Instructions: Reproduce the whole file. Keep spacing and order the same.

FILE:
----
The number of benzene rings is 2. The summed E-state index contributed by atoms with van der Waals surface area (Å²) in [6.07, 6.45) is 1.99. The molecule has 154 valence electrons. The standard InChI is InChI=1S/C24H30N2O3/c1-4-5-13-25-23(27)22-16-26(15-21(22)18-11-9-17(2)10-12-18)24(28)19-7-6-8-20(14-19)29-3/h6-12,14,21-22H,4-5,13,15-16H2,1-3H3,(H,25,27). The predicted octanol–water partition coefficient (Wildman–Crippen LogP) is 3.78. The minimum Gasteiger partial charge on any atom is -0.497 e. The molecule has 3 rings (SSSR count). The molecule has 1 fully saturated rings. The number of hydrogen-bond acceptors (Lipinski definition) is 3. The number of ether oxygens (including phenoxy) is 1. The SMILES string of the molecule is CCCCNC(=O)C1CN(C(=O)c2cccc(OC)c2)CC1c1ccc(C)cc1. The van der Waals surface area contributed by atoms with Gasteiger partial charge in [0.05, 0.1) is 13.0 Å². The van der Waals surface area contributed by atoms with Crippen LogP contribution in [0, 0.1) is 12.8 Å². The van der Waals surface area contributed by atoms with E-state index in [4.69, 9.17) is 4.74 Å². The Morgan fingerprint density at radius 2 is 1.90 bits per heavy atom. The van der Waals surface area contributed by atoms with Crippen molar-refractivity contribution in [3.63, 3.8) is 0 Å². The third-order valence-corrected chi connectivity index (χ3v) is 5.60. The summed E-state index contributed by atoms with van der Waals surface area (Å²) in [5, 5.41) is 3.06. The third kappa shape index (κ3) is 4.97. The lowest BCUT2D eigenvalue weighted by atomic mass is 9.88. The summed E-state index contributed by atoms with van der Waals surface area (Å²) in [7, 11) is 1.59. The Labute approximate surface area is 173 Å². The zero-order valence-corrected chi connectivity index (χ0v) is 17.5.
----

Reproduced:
The number of benzene rings is 2. The summed E-state index contributed by atoms with van der Waals surface area (Å²) in [6.07, 6.45) is 1.99. The molecule has 154 valence electrons. The standard InChI is InChI=1S/C24H30N2O3/c1-4-5-13-25-23(27)22-16-26(15-21(22)18-11-9-17(2)10-12-18)24(28)19-7-6-8-20(14-19)29-3/h6-12,14,21-22H,4-5,13,15-16H2,1-3H3,(H,25,27). The predicted octanol–water partition coefficient (Wildman–Crippen LogP) is 3.78. The minimum Gasteiger partial charge on any atom is -0.497 e. The molecule has 3 rings (SSSR count). The molecule has 1 fully saturated rings. The number of hydrogen-bond acceptors (Lipinski definition) is 3. The number of ether oxygens (including phenoxy) is 1. The SMILES string of the molecule is CCCCNC(=O)C1CN(C(=O)c2cccc(OC)c2)CC1c1ccc(C)cc1. The van der Waals surface area contributed by atoms with Gasteiger partial charge in [0.05, 0.1) is 13.0 Å². The van der Waals surface area contributed by atoms with Crippen LogP contribution in [0, 0.1) is 12.8 Å². The van der Waals surface area contributed by atoms with E-state index in [4.69, 9.17) is 4.74 Å². The Morgan fingerprint density at radius 2 is 1.90 bits per heavy atom. The van der Waals surface area contributed by atoms with Crippen molar-refractivity contribution in [3.63, 3.8) is 0 Å². The third-order valence-corrected chi connectivity index (χ3v) is 5.60. The summed E-state index contributed by atoms with van der Waals surface area (Å²) in [5, 5.41) is 3.06. The third kappa shape index (κ3) is 4.97. The lowest BCUT2D eigenvalue weighted by atomic mass is 9.88. The summed E-state index contributed by atoms with van der Waals surface area (Å²) in [7, 11) is 1.59. The Labute approximate surface area is 173 Å². The zero-order valence-corrected chi connectivity index (χ0v) is 17.5.